The world of media is taking strides towards removing the trees away from the daily content people demand. Many companies have put their bets on e-readers as being today's must-have item, yet so far several seem like glorified Gameboys. They often have thick bodies and screens crowed by peripheral features. While many await Apple's entrance in this growing market, check out this Wiki matrix of the offerings out now - nearly 40 devices in all!
Of the e-readers we've seen so far, we've been most impressed by one of the latest to market, the Skiff Reader (Skiff LLC and Sprint partnership). At just over one pound and .26 inch thick, it will be the thinnest of the large readers currently available, and it might seem flimsy or fragile except for the magnesium housing. The full 11.5" touchscreen is the overall hero here, making it ideal for the transition from print, allowing users to be consumed in the content. The screen, developed by LG, is a flexible metal foil e-paper display that is shatter- and crack-proof, and the main reason the reader can be wafer thin. It also has the highest resolution in the e-reader market so far at 1600 x 1200 pixels.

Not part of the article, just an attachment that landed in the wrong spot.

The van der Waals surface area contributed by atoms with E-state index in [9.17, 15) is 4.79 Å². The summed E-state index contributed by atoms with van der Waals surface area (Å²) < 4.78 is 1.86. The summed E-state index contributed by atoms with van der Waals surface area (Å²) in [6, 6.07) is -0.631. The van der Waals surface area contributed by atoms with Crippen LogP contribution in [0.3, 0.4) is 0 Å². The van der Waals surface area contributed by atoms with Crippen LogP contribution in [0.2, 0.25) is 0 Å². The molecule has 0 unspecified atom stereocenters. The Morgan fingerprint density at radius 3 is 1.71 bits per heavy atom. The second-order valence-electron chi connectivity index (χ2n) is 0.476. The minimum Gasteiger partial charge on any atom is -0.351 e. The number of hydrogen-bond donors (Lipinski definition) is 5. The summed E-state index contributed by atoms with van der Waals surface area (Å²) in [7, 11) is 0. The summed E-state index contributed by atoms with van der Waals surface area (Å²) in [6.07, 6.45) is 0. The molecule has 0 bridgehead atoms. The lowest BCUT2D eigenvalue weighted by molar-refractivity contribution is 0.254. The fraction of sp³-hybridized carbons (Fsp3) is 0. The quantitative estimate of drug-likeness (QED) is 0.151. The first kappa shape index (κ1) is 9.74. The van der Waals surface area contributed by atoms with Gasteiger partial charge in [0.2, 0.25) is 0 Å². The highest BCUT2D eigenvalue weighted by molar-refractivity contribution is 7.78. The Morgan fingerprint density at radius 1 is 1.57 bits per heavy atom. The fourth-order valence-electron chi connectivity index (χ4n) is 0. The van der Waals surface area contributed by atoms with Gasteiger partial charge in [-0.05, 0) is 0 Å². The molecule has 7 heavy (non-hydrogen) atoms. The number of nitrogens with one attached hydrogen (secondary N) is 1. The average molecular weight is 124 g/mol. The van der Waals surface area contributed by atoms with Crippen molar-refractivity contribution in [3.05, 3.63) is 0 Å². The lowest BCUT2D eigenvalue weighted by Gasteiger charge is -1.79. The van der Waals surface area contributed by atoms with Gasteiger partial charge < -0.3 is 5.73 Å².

A promised benefit of e-ink screens is far better energy efficiency than a traditional backlit displays. The Skiff reader combines a very large screen with a Lithium-ion battery to claim a full week of use between charges. Users can download blogs, magazines, newspapers and books from the Skiff Store using USB, Wi-Fi or even a 3G network connection through it's deal with Sprint. Although it was introduced at the CES, this reader will be available at an unknown date later this year.
While e-readers may not excite the laptop and netbook generation, this might be the perfect stepping stone for millions of baby boomers who prefer simple tech. The large screen is easy on the eyes and closer to a magazine than a paperback, and a touch screen is more intuitive than peripheral buttons. Depending on the price point, these might easily find themselves in your kids classrooms as well (similar to our concept Papyrus tablet).
Images from Skiff.com